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Interview: Safetytech Leader Interview with Shanker Pillai



Karen Verhoog of the Safetytech Accelerator interviewed Shanker Pillai, Head of Innovation and Change at Hafnia, on Innovation and Change in Safety.

Hafnia is one of the world’s leading oil product tanker owners and operators. The Company provides transportation of oil and oil products to leading national and international oil companies, major chemical companies, as well as trading and utility companies. Hafnia operates a fleet of 184 vessels in pools, including newbuilds.

“Hi Shanker, thanks for taking the time to chat with us. Firstly, could you tell us about your role and innovation at Hafnia?

At Hafnia, we have a department called Innovation and Change, which sits within the senior management team and reports to the chief executive. I lead this department, and we have three main responsibilities.

The first responsibility is Open Innovation. This concept means looking outside our industry and even at adjacent ones. What are some new start-ups or technologies out there? What new corporate partnerships are forming? What can we bring back to the organisation? If any of those might benefit our strategy or help us become more innovative, how can we strike up those partnerships?

The second is Digital Studio or Digital Prototyping. An example of this would be when an employee suggests an idea, and we create a mock-up or a digital prototype of it. We can run those prototypes in a matter of weeks rather than months it’s not a completely perfect model, but we can test people’s ideas.

The last but most important part is change or cultural transformation. For any organisation to adopt and accelerate their innovation, they need to change some of their traditional ways of doing things. They must be more open about trying out new paths and even failing at times. Hence, for the change and cultural transformation aspects, we let people try out new things. We involve them in exercises we do with start-ups internally, we run workshops on design thinking and lean techniques so that people can understand how to apply this back to their daily routines. Sometimes we even run industry-level hackathons.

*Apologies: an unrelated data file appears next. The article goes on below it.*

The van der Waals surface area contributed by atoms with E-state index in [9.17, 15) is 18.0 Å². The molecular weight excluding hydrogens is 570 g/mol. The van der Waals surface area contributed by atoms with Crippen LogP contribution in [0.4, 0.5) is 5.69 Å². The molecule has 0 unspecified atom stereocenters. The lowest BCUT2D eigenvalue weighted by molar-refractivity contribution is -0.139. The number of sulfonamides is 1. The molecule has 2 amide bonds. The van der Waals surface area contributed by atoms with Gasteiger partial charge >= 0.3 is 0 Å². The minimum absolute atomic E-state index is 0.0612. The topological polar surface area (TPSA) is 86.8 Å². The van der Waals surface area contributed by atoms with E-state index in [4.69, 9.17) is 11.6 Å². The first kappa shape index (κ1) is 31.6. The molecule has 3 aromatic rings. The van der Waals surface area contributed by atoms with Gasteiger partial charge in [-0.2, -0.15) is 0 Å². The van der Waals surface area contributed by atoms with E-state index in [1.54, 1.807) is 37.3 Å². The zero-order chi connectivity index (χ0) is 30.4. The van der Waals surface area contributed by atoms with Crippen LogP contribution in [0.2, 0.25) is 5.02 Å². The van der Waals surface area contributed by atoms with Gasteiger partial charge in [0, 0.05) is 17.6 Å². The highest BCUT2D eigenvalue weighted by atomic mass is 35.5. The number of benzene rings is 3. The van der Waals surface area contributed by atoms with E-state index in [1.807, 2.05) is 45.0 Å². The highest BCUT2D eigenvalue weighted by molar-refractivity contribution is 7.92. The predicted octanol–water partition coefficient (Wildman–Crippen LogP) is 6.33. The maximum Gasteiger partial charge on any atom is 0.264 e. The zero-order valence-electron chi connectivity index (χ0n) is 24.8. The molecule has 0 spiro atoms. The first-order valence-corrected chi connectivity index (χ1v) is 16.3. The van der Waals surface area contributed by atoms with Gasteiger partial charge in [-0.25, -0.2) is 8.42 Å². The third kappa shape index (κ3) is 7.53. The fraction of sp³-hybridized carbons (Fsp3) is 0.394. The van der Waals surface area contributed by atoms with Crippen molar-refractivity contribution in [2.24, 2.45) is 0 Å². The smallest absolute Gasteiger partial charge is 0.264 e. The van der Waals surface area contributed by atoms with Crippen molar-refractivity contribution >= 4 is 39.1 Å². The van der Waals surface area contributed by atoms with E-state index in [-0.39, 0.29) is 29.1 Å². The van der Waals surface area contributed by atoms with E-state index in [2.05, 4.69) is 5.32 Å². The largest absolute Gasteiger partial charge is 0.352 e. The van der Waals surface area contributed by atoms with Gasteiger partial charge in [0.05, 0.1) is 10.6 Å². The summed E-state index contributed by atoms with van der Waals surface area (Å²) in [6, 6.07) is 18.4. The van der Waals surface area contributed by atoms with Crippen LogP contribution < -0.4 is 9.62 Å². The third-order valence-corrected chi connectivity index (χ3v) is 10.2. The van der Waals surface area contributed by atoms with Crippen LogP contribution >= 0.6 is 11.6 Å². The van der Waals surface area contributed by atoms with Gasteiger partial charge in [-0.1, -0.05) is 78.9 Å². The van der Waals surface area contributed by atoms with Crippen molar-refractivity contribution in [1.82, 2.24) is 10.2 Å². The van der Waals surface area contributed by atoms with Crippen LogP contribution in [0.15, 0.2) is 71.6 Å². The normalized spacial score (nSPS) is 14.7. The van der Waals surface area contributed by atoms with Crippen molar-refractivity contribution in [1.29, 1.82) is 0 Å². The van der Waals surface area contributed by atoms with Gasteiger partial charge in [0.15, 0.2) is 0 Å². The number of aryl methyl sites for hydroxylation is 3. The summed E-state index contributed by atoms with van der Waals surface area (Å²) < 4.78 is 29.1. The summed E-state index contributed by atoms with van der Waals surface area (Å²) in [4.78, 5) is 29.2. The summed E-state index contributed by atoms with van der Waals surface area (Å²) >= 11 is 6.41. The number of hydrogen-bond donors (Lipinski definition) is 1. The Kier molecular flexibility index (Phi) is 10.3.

We always find cultural transformation to be the hardest part of innovation. As you know, Safetytech Accelerator focuses on the biggest challenges in safety and risk in the industry. What are the biggest risk and safety challenges you’re thinking about?

I can’t say I’m an expert in this area but we have a specialist team who focus on avoiding accidents from an innovation perspective. For example, navigating our way around buoys. We pay attention to even small things like this. In some cases, we partner with start-ups who, for instance, have an amazing quality of satellite vision or cameras onboard to see what dangers are out there.

Internally, we were trying to introduce the concept of remote maintenance. This adoption involved looking at equipment remotely via cameras to determine what is wrong with them, before going into the engine room and fixing them. An expert would be there to guide them throughout the process – not just for maintenance but to make sure that it’s done in a proper and safe way.

Safety and accident avoidance must always be the priority. The technologies we believe have the highest potential in safetytech (which we call our safetytech six) are data analytics, AI, visual analytics, AR / VR sensors and wearables, drones, and robotics. Which of these do you think have the highest potential?

Data, the ability to capture and evaluate images plus getting insights in real time – these are all connected to AI. For example, we’re interested in tech that can analyse multiple data points and come up with insights or some sort of safety score. We’re thinking of using AR for training purposes. Drones are another tech that might be interesting – this could be for tank inspection or whether they could deliver small payloads to vessels. Of course, adopting this technology is more of a sustainability initiative than for safety.